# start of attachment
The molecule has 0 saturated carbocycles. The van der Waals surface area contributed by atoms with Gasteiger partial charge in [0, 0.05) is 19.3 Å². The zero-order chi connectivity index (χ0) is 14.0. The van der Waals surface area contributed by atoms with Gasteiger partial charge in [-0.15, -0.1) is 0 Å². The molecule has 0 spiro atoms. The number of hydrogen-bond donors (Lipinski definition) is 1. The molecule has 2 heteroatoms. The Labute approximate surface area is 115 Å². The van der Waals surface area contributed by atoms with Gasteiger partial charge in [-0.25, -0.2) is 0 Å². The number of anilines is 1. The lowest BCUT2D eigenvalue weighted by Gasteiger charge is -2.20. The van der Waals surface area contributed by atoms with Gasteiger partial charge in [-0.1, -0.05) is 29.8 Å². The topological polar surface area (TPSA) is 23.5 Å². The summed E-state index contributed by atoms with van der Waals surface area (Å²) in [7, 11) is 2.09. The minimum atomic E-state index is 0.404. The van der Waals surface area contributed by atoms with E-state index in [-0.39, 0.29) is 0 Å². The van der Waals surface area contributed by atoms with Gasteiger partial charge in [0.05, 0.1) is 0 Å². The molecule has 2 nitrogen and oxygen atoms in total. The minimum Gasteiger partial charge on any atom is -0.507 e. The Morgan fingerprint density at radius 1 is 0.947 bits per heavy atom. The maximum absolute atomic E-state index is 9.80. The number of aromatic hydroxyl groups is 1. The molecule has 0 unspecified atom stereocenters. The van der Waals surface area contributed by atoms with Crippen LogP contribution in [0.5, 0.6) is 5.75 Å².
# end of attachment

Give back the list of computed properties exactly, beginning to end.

The molecule has 0 saturated carbocycles. The van der Waals surface area contributed by atoms with Gasteiger partial charge in [0, 0.05) is 19.3 Å². The zero-order chi connectivity index (χ0) is 14.0. The van der Waals surface area contributed by atoms with Gasteiger partial charge in [-0.15, -0.1) is 0 Å². The molecule has 0 spiro atoms. The number of hydrogen-bond donors (Lipinski definition) is 1. The molecule has 2 heteroatoms. The Labute approximate surface area is 115 Å². The van der Waals surface area contributed by atoms with Gasteiger partial charge in [-0.25, -0.2) is 0 Å². The number of anilines is 1. The lowest BCUT2D eigenvalue weighted by Gasteiger charge is -2.20. The van der Waals surface area contributed by atoms with Gasteiger partial charge in [-0.1, -0.05) is 29.8 Å². The topological polar surface area (TPSA) is 23.5 Å². The summed E-state index contributed by atoms with van der Waals surface area (Å²) in [7, 11) is 2.09. The minimum atomic E-state index is 0.404. The van der Waals surface area contributed by atoms with E-state index in [-0.39, 0.29) is 0 Å². The van der Waals surface area contributed by atoms with Gasteiger partial charge in [0.05, 0.1) is 0 Å². The molecule has 2 nitrogen and oxygen atoms in total. The minimum Gasteiger partial charge on any atom is -0.507 e. The Morgan fingerprint density at radius 1 is 0.947 bits per heavy atom. The maximum absolute atomic E-state index is 9.80. The number of aromatic hydroxyl groups is 1. The molecule has 0 unspecified atom stereocenters. The van der Waals surface area contributed by atoms with Crippen LogP contribution in [0.5, 0.6) is 5.75 Å².